Smudging at the North End

Passed through the North End on Saturday. It is one of the few areas in Boston in which you can see the original colonial layout and architecture of the town, in the form of the Paul Revere House and some very narrow streets. That’s good. It is better to have a thriving city that’s a palimpsest of generations than a lacquered Historical District with a few millionaire’s homes, and a rebuilt International Style wasteland outside of it.

On my way away, I found this protest — unexpectedly, though I might have expected it, if I had stopped to think.


This is Christopher Columbus Park at the North End. The crowd was small but energized, and the cops who stood by had little to do. No one was interested in an argument; a few tourists gawked (including me, I suppose) but most people reacted by sitting on the grass and eating sandwiches.

Nonetheless, it is a gutsy place to hold a protest. Boston’s North End is an extremely Italian neighborhood, not just for the purpose of restaurants and tourism but in real, everyday life and character. I used to go to a doctor’s office there — the restrooms were labeled in Italian. It’s spoken in the streets as much as English. Why should this matter?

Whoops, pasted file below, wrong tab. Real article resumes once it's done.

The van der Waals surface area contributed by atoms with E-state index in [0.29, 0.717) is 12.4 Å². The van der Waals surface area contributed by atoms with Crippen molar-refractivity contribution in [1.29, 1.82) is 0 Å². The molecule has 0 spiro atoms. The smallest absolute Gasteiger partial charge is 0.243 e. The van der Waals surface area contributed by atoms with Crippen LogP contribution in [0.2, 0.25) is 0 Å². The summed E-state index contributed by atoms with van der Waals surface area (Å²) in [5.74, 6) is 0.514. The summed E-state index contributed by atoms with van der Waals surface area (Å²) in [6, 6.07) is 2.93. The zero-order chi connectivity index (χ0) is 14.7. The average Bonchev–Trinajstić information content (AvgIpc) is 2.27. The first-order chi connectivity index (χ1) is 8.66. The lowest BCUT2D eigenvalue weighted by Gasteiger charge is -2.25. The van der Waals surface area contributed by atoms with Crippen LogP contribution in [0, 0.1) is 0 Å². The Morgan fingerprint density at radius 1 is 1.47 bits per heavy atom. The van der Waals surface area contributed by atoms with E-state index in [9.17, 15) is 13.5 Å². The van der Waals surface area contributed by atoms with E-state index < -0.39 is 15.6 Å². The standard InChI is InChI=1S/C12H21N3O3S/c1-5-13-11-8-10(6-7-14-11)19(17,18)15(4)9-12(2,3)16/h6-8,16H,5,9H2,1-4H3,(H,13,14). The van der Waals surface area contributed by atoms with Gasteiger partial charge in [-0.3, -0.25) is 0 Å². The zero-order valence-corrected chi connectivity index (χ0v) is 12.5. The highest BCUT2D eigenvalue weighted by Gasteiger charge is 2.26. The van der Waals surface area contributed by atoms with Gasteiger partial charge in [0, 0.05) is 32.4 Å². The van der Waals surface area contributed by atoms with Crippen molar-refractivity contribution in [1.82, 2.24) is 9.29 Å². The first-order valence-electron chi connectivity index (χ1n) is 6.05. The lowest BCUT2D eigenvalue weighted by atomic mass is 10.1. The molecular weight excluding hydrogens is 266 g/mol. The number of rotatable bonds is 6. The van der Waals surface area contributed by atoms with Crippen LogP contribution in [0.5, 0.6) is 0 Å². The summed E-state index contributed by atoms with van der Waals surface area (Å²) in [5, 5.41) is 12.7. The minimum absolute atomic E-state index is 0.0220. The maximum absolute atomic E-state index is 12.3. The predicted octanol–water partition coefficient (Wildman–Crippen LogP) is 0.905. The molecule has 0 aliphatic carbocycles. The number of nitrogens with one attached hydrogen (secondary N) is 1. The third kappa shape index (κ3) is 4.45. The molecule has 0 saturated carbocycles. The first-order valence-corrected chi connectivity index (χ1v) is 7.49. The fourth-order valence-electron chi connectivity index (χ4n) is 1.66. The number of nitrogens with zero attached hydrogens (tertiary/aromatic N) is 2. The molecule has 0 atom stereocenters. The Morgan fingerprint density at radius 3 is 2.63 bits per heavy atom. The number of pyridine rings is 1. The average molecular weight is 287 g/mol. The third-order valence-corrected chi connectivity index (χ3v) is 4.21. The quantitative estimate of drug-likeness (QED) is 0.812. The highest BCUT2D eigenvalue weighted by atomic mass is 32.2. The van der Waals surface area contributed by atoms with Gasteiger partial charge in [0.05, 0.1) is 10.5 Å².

Columbus mattered very much to the Italian communities of the early 20th century. He was established as a kind of proto-Founding Father after the Revolution, although even at the time everyone knew his claim was weak — he never came to the continent, for one thing; he never even recognized the continent. And, of course, there was the genocide. And the enslavement. But the important thing was that he was not British or Spanish. Plus, his Latinized name looks good on a street sign, or feminized into Columbia.

Italian-Americans at the turn of the century had a more immediate concern. They were considered an ethnic rabble by Anglo-Americans, the subject of prejudice and fear, the easy suspect for murders and crime. What they needed was a famous Italian who was key to the heart of the country, someone whose contributions could not be denied. And in Christopher Columbus, they found it. Establishing formal Columbus Day celebrations was a way to establish respectability for Italian-Americans — that is, a way to establish that they, too, were white Europeans.

I wish luck to these protestors, and I hope for a day when Columbus is acknowledged, but no longer celebrated. I also know that there are people who will feel genuine pain and anger if that happens, for genuine reasons. To this, I have no solution; I am always and only just passing through.